Saturday , August 13 2022

Kenyan doctor at North Malaria Vaccine Center


A top Kenyan scientist who has participated in innovative medical research is confident in a malaria-free future after the World Health Organization (WHO) approved the first vaccine for children.

Approval is based on results from an ongoing pilot program in Kenya, Ghana and Malawi. Key findings of the pilots informed the recommendation based on data and knowledge generated from two years of vaccination in child health clinics in the three pilot countries.

Dr. Walter Otieno participated in the vaccine pilot study as the lead investigator in Kisumu and hopes that nursing mothers will use the vaccine.

Malaria kills one child every two minutes and more than 260,000 African children under the age of five each year.

An excellent pediatrician, Dr. Otieno’s love for children is his greatest motivation whenever it comes to working. His joy is to see healthy children and happy nursing mothers.

In 2010, he was among medical experts who took part in a four-month trial before the malaria vaccine. In 2016, he was invited to work as the lead investigator of the pilot study of the vaccine in Kombewa.

At that time, he headed the pediatrics department at the School of Medicine, Maseno University. “I was lucky to be selected because I had the right qualifications and I was in the right place at the right time,” he says.

He has worked with 280 medical experts, including consultants, nutritionists, laboratory technicians, clinicians and nurses. “We also had pharmacists, doctors and research coordinators,” he offers.

The study took five years and saw a registration of 1,631 children in Kombewa aged between six weeks and 17 months. They came from the sub-counties of Muhoroni, Seme, Kisumu West, Kisumu East and Kisumu Central. Nyando and Nyakach acted as control areas.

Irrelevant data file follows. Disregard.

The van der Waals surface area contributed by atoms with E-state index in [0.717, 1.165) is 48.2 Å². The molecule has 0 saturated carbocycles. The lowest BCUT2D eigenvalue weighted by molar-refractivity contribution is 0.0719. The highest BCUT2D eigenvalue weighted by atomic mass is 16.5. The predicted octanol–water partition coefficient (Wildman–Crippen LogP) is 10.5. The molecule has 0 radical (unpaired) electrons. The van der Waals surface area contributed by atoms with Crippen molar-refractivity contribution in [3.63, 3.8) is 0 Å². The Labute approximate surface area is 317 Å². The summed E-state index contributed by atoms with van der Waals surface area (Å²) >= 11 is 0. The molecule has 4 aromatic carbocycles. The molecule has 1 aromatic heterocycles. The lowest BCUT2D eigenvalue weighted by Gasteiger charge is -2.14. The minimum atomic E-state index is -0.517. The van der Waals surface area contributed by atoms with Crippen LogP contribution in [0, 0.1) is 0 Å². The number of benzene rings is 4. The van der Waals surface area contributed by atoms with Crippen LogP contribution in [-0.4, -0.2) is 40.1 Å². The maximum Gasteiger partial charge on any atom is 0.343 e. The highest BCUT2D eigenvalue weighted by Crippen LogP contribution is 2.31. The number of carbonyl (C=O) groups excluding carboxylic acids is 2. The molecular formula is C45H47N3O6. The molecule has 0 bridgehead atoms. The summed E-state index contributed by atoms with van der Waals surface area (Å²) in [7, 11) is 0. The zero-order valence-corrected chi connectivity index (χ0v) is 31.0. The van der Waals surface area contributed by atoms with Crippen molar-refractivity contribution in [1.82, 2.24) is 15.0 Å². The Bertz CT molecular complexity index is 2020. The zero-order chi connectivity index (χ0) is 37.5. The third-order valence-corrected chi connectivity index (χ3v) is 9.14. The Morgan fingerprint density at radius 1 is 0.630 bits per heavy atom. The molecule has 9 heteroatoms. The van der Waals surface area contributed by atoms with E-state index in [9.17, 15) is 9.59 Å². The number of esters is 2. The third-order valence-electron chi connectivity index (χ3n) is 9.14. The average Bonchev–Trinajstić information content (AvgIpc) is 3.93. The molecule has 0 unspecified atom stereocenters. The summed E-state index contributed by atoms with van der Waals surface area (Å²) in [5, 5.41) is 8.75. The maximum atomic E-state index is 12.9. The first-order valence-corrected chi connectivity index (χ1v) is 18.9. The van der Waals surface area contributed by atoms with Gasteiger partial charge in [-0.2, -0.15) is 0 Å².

The centers were chosen because they had high transmission rates. “We followed them the whole period from the trials. On average, we were working for 10 to 12 hours a day,” says Dr. Otieno.

“Our main goal was to find out if the vaccine was safe, effective and working with children. Knowing how it works, we wanted to establish whether it would reduce the cases of severe malaria transmissions and our focus was on anemia, “he offers.

In Kombewa, 62 per cent of admissions are due to malaria and reducing the numbers even by half would mean a big difference.

“In 2000, we lost about 200 anti-malaria patients in this area,” he says.

During the study, however, only 10 out of 1600 children died of natural causes. The malaria vaccine gives only about 50 percent protection against severe effects of the disease.

Other protective measures include the use of bed nets, proper sanitation, and a hospital visit in case of signs and symptoms. “What we want to do is embrace this new method; it’s proof that it’s done here and we’ve confirmed that it works,” he offers.

“We should work to get the vaccine to as many children as possible. Just like any other vaccine, the more people are vaccinated, the greater the protection. The side effects of the vaccine are almost similar to other vaccines. . “

Dr. Otieno hopes the vaccine will be embraced around the lake region, an endemic area of ​​malaria. “There is hardly anyone who has not suffered the severe manifestation of the disease,” he says.

The vaccine will help a lot to save costs at both the family, county and country level because of the hospitals.

Data from the pilot program showed that more than two-thirds of children in the three countries who are not sleeping under a mosquito net are benefiting from the jab.

More than 2.3 million doses of the vaccine have been administered in all three countries. It resulted in a 30 percent reduction in hospitalization due to severe malaria and a 21 percent reduction in hospitalization with malaria infection.

“This is a historic moment. The long-awaited malaria vaccine for children is a breakthrough for science, children’s health and malaria control,” says WHO Director-General Dr Tedros Adhanom Ghebreyesus . “Using this vaccine on existing malaria prevention tools can save tens of thousands of small lives each year.”

In recent years, the WHO and its partners have been reporting a stagnation in progress against the deadly disease.

“For centuries, malaria has plagued sub-Saharan Africa, causing immense personal suffering. We have been hoping for an effective vaccine against malaria and now for the first time ever, we have such a vaccine recommended for widespread use,” he offers. Dr Matshidiso Moeti, WHO Regional Director for Africa.